You might want to use alternative social media handles and email addresses. In order to not make it too obvious what you’re up to. Getting bombarded by their messaging will not only give you a heads up on what they’re working on, but you’ll also see how they position their offering. An added benefit can be seeing what their customers are saying when they comment on posts or “@” them on Twitter.
3 steps to keep track of product competitor research
All that information is great. But with no organized strategy for dealing with it all, it can become overwhelming and useless. Don’t think you can remember it all and come up with a plan to manage the inflow and do something useful with what you’re learning.
1. Divide and conquer.
Assuming you have the luxury of product team, product managers research competition by splitting up which companies you’re each going to track. This is a better approach than divvying things up based on channel. This way individuals will get a holistic view of what a given competitor is up to.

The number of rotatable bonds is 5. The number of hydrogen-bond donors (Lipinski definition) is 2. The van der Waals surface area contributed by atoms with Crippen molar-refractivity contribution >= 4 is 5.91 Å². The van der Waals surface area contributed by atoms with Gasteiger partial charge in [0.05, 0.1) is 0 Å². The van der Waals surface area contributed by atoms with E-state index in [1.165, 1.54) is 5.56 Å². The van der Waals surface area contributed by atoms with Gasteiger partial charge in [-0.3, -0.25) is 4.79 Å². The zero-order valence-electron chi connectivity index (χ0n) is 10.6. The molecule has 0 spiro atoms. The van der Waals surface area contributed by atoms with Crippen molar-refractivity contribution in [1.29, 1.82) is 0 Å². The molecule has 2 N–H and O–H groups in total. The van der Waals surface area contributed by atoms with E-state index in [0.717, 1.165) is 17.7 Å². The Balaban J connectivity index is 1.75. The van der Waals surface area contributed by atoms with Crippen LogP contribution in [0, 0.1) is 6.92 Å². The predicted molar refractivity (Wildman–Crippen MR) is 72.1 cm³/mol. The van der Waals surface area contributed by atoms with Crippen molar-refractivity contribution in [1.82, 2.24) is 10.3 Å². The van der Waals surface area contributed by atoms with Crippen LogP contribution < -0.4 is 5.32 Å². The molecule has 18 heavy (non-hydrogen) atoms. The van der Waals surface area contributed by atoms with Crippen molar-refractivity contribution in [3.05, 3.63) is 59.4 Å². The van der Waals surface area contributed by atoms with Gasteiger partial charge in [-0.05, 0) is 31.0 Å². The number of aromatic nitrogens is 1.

You can each become mini-subject matter experts on your assigned rivals. When a new alternative appears on the horizon, they can be assigned to someone specific for tracking.
2. Define what you’re tracking.
You don’t need to know everything about your competitors, only the important stuff. To create a consistent competitive analysis approach, figure out what key elements you should note and what to skip.
Your top topics might be:
- Major new features
- Third-party integrations and partnerships
- New marketing campaign themes
- Major new customer announcements